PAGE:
Zimbabwe's 90-year-old Mugabe falls down stairs

Zimbabwe's 90-year-old President Robert Mugabe (pictured above, in January) fell down a staircase on Wednesday as he walked off a podium after addressing supporters at Harare international airport, an AFP correspondent said. -- PHOTO: REUTERS
Zimbabwe's 90-year-old President Robert Mugabe (pictured above, in January) fell down a staircase on Wednesday as he walked off a podium after addressing supporters at Harare international airport, an AFP correspondent said. -- PHOTO: REUTERS

HARARE (AFP) - Zimbabwe's 90-year-old President Robert Mugabe fell down a staircase on Wednesday as he walked off a podium after addressing supporters at Harare international airport, an AFP correspondent said.

He had just returned from Ethiopia where he took over the rotating chairmanship of the African Union.

Africa's oldest leader, who turns 91 later this month, had concluded his homecoming speech when he tumbled to his knees on a short flight of stairs in an incident witnessed by journalists and hundreds of supporters.

He was quickly helped up by aides and walked to a waiting car.

Mugabe took over the post of African Union (AU) chairman on Friday, replacing Mauritania's President Mohamed Ould Abdel Aziz.

In his speech, Mugabe said he felt honoured that Zimbabwe was elected chair of the AU, pledging to use his position to push for development in the continent.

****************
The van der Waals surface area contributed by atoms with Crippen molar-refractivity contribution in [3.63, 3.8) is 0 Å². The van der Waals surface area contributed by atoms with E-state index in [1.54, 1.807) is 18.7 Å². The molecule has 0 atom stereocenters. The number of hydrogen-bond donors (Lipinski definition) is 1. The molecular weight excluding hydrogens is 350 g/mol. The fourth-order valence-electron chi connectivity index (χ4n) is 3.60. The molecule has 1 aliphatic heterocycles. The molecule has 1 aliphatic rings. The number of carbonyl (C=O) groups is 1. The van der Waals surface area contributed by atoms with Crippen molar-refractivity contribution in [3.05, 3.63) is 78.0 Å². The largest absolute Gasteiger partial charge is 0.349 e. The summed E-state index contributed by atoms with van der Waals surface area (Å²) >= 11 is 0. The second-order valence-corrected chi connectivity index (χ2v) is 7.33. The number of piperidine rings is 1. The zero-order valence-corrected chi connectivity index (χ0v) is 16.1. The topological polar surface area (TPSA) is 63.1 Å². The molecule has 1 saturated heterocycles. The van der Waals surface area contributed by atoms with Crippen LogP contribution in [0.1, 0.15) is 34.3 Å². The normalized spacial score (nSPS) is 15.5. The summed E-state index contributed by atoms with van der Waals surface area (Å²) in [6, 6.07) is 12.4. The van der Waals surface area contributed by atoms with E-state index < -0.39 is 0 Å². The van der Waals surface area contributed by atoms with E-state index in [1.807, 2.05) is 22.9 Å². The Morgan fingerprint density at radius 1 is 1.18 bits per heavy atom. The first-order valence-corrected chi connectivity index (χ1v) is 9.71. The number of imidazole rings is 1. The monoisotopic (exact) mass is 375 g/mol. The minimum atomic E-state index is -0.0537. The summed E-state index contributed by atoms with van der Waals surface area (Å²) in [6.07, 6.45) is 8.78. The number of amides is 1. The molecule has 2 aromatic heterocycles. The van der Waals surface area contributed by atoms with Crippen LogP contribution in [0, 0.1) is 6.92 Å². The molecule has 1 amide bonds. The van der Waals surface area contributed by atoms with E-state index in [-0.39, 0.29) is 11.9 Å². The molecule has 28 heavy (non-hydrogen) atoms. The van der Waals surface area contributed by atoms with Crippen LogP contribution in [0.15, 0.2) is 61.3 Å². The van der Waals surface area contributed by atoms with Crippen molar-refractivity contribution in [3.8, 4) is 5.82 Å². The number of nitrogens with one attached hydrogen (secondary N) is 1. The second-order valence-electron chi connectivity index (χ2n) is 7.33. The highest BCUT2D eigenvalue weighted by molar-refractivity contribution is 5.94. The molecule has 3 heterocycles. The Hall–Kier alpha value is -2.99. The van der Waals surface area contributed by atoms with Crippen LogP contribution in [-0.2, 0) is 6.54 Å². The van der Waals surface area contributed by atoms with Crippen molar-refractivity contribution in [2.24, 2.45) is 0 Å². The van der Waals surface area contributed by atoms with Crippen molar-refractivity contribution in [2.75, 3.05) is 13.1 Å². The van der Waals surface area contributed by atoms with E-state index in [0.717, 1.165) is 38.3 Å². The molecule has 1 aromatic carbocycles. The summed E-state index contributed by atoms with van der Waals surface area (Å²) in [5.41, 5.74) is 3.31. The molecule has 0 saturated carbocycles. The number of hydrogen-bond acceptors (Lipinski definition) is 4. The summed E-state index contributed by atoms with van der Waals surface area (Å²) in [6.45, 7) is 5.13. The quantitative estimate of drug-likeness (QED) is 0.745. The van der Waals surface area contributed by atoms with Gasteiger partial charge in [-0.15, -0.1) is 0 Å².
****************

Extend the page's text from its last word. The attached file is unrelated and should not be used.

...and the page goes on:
"The AU must be the engine of development in Africa. We should be the engine of development in Africa," Mugabe said.

"We want real progress to be achieved to develop all our countries."

He said "no African country" opposed Zimbabwe's elevation to lead the organisation.

The former liberation war hero is Africa's third-longest serving leader.

He was met at the airport by a group of cheering supporters who raised placards with messages of support.

"Your greatness resonates across Africa and beyond" read one card.

The leader also used the opportunity to lambast Kenya's President Uhuru Kenyatta for appearing before the International Criminal Court (ICC), when the AU had advised him against it.

"I told him that you will make your father's soul feel ashamed. We don't want to hear that again."

Kenyatta, the son of Kenya's founding president Jomo Kenyatta, was accused of crimes against humanity for his alleged role in the violence that followed the country's disputed presidential election seven years ago.

The charges against him were later withdrawn.